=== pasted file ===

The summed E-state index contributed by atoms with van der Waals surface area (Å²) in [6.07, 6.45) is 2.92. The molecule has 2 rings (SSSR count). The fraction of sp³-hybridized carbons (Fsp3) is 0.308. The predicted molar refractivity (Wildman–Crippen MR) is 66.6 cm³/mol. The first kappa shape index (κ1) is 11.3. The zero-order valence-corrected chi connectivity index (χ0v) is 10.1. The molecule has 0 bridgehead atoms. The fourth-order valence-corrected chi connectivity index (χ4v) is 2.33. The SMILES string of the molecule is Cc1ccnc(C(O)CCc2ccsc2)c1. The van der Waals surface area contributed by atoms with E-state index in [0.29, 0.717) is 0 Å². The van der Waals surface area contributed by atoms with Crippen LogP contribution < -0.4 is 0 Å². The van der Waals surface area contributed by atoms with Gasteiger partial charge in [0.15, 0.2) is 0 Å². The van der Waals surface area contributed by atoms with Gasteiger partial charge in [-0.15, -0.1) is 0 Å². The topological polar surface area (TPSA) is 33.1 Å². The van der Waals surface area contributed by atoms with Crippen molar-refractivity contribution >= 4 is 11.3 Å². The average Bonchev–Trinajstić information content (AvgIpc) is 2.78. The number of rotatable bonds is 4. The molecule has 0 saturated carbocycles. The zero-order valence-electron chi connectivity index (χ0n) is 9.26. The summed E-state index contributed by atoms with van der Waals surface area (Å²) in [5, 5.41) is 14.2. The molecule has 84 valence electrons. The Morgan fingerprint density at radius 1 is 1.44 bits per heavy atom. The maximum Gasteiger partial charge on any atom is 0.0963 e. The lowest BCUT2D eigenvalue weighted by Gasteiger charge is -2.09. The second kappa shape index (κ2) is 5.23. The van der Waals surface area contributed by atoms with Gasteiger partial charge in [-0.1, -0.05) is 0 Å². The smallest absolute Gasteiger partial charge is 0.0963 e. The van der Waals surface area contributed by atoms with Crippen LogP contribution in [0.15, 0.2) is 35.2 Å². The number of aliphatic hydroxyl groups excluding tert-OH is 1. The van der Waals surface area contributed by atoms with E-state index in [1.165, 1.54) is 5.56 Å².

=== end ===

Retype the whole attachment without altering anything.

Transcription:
The summed E-state index contributed by atoms with van der Waals surface area (Å²) in [6.07, 6.45) is 2.92. The molecule has 2 rings (SSSR count). The fraction of sp³-hybridized carbons (Fsp3) is 0.308. The predicted molar refractivity (Wildman–Crippen MR) is 66.6 cm³/mol. The first kappa shape index (κ1) is 11.3. The zero-order valence-corrected chi connectivity index (χ0v) is 10.1. The molecule has 0 bridgehead atoms. The fourth-order valence-corrected chi connectivity index (χ4v) is 2.33. The SMILES string of the molecule is Cc1ccnc(C(O)CCc2ccsc2)c1. The van der Waals surface area contributed by atoms with E-state index in [0.29, 0.717) is 0 Å². The van der Waals surface area contributed by atoms with Crippen LogP contribution < -0.4 is 0 Å². The van der Waals surface area contributed by atoms with Gasteiger partial charge in [0.15, 0.2) is 0 Å². The van der Waals surface area contributed by atoms with Gasteiger partial charge in [-0.15, -0.1) is 0 Å². The topological polar surface area (TPSA) is 33.1 Å². The van der Waals surface area contributed by atoms with Crippen molar-refractivity contribution >= 4 is 11.3 Å². The average Bonchev–Trinajstić information content (AvgIpc) is 2.78. The number of rotatable bonds is 4. The molecule has 0 saturated carbocycles. The zero-order valence-electron chi connectivity index (χ0n) is 9.26. The summed E-state index contributed by atoms with van der Waals surface area (Å²) in [5, 5.41) is 14.2. The molecule has 84 valence electrons. The Morgan fingerprint density at radius 1 is 1.44 bits per heavy atom. The maximum Gasteiger partial charge on any atom is 0.0963 e. The lowest BCUT2D eigenvalue weighted by Gasteiger charge is -2.09. The second kappa shape index (κ2) is 5.23. The van der Waals surface area contributed by atoms with Gasteiger partial charge in [-0.1, -0.05) is 0 Å². The smallest absolute Gasteiger partial charge is 0.0963 e. The van der Waals surface area contributed by atoms with Crippen LogP contribution in [0.15, 0.2) is 35.2 Å². The number of aliphatic hydroxyl groups excluding tert-OH is 1. The van der Waals surface area contributed by atoms with E-state index in [1.165, 1.54) is 5.56 Å².